I should know — I lived it.

Ignoring human nature, socialism is an ideology that dooms itself from the start. By assuming the implicit virtue of common interest without individual empowerment, socialism opens the door to the worst of individualism. It is in fact the very opposite of what it claims to be. It is an agent of the powerful “special” against the broader society, and an agenda of stagnation against opportunity. And today, because of it, Europe rots in economic pain and social tension.

Socialism’s failure has been crystallized.


Don’t believe me? Then test my thesis. If you’re ever in Paris, take a detour from the high-fashion boutiques of the Champs-Élysées. More specifically, get onto the Boulevard Périphérique and head to the eastern suburb of Clichy-sous-Bois. That’s where the socialist dream finds its inexorable reality in a sprawling mass of crime-ridden housing projects, a place of endemic social isolation.

A place where hope goes to die.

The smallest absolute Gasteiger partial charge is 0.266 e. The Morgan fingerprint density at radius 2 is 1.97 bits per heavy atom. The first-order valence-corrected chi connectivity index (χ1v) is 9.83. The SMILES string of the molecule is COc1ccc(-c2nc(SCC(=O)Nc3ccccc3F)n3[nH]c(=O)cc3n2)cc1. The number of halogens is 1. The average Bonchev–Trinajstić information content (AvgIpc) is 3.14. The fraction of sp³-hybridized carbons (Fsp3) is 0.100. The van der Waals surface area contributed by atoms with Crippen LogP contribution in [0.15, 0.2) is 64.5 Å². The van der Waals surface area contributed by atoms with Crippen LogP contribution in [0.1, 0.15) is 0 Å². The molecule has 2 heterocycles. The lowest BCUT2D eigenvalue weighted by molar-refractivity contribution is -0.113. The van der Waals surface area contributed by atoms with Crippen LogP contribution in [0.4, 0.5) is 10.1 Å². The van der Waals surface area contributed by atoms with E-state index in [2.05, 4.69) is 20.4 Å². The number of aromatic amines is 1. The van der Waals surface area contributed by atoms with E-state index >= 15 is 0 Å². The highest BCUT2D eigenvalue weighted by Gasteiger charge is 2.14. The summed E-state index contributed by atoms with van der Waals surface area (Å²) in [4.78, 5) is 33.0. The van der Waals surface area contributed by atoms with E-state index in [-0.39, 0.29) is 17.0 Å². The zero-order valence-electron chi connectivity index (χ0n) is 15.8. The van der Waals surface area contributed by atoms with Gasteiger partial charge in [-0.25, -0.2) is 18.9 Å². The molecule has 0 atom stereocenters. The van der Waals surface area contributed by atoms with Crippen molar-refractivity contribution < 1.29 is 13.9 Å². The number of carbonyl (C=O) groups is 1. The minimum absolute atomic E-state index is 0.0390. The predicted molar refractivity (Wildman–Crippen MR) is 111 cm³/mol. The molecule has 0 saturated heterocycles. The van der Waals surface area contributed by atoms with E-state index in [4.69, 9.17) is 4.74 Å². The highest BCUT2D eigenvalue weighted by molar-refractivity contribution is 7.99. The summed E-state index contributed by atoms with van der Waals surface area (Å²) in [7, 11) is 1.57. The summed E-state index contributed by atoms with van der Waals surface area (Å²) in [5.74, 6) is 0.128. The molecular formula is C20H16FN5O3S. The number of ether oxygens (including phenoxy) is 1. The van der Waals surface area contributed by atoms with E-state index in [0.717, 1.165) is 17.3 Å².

That last, or something like it, should appear on Socialism’s gravestone: “Socialism turned vast swaths of land on our fair planet into places where hope, and people, went to die.” The production of that gravestone can’t arrive soon enough. It’s simple: kill socialism — itself the killer of hopes and dreams and aspirations, of all that is good and decent in people, and of the people themselves — and bring real, genuine hope back to life all around the world.

I’d like to add one last note here. I lived in Paris in 1981, just after the election of France’s first openly Socialist President, Francois Mitterand. I did then as Rogan suggested that we do now, and I went into Clichy-sous-Bois. It wasn’t, then, as Rogan describes it now. It was poor, but safe. A bit bedraggled, but hardly a crime-ridden hellhole, as it is now.